|Julia Whittaker's past yielded two daughters, both given up for adoption as infants. |
Now she must find them to save her son.
Julia and Matt Whittaker’s son was diagnosed with biliary atresia at birth. Dillon has beaten the odds for thirteen years only to have the odds—and his liver—crash precipitously. The only hope for his survival is a transplant. He can receive a “living liver” transplant but neither his parents, nor various family members and friends, are compatible.
The transplant list is long and Dillon’s time is short. Very short.
He has two chances for a compatible liver: his two older half-sisters, born eighteen months apart and adopted at birth.
But can Julia ask a young woman—someone she surrendered to strangers—to donate a portion of her body to a brother she’s never known? Will either sister even be a match for their half-brother? Will either of them show mercy and courage if they are?
Julia knows she’s probably on a fool’s errand—reaching out to the daughters she abandoned only now that she needs them. But what other choice does she have except to try?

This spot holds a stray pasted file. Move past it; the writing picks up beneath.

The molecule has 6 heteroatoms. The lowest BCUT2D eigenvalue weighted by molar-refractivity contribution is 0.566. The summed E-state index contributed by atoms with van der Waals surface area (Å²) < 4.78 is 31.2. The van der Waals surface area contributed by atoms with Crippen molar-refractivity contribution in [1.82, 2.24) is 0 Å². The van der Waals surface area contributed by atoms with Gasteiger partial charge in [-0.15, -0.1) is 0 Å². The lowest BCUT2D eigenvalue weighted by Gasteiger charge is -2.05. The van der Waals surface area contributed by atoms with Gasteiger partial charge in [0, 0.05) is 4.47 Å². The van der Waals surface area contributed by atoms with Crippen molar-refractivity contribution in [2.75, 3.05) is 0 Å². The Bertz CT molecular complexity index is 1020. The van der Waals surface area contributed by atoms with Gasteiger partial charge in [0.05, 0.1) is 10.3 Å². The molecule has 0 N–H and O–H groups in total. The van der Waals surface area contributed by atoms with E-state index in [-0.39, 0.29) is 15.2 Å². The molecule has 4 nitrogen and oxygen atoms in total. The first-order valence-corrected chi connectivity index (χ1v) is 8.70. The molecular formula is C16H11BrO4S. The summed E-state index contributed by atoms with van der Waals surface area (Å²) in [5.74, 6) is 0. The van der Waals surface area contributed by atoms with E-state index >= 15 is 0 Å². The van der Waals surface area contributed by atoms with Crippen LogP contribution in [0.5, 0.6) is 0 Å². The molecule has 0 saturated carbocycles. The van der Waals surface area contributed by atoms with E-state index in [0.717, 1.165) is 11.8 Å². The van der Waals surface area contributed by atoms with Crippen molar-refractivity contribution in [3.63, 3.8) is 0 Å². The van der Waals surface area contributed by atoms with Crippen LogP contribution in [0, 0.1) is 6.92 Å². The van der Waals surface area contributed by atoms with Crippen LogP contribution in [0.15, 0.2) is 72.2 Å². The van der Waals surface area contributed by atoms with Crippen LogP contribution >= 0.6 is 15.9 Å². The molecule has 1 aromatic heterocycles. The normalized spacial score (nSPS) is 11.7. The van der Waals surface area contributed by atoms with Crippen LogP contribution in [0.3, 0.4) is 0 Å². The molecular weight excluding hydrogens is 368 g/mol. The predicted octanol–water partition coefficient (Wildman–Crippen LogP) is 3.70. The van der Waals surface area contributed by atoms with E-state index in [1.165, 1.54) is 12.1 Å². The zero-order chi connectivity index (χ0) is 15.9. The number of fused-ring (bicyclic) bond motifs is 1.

What a great storyline! Julia Whittaker’s son, who is in desperate need of a liver transplant, is dying. The best option to save him is a sticky situation for Julia, but she forages forward with her plan while delving into her painful past.
There are so many layers to this tapestry, and a multitude of spiritual messages are weaved throughout. The book isn’t preachy, and the spiritual significance isn’t in-your-face, so this wonderful tale can be enjoyed by non-Christians as well as believers. Either way, the reader’s life will be touched in some way.
The characters are developed nicely, and I love the role that Matt played in this story. He wins the supporting male role in my book. ;)
Cover: Love it
Title: Love it
Publisher: Thomas Nelson
Pace: GreatFirst Lines: Don't ask, Julia wanted to scream. But the words were sawdust in her mouth.
Disclosure of Material Connection: I received this book free from BookSneeze book review bloggers program. I was not required to write a positive review. The options I have expressed are my own. I am disclosing this in accordance with the Federal Trade Commission’s 16 CFR, Part 255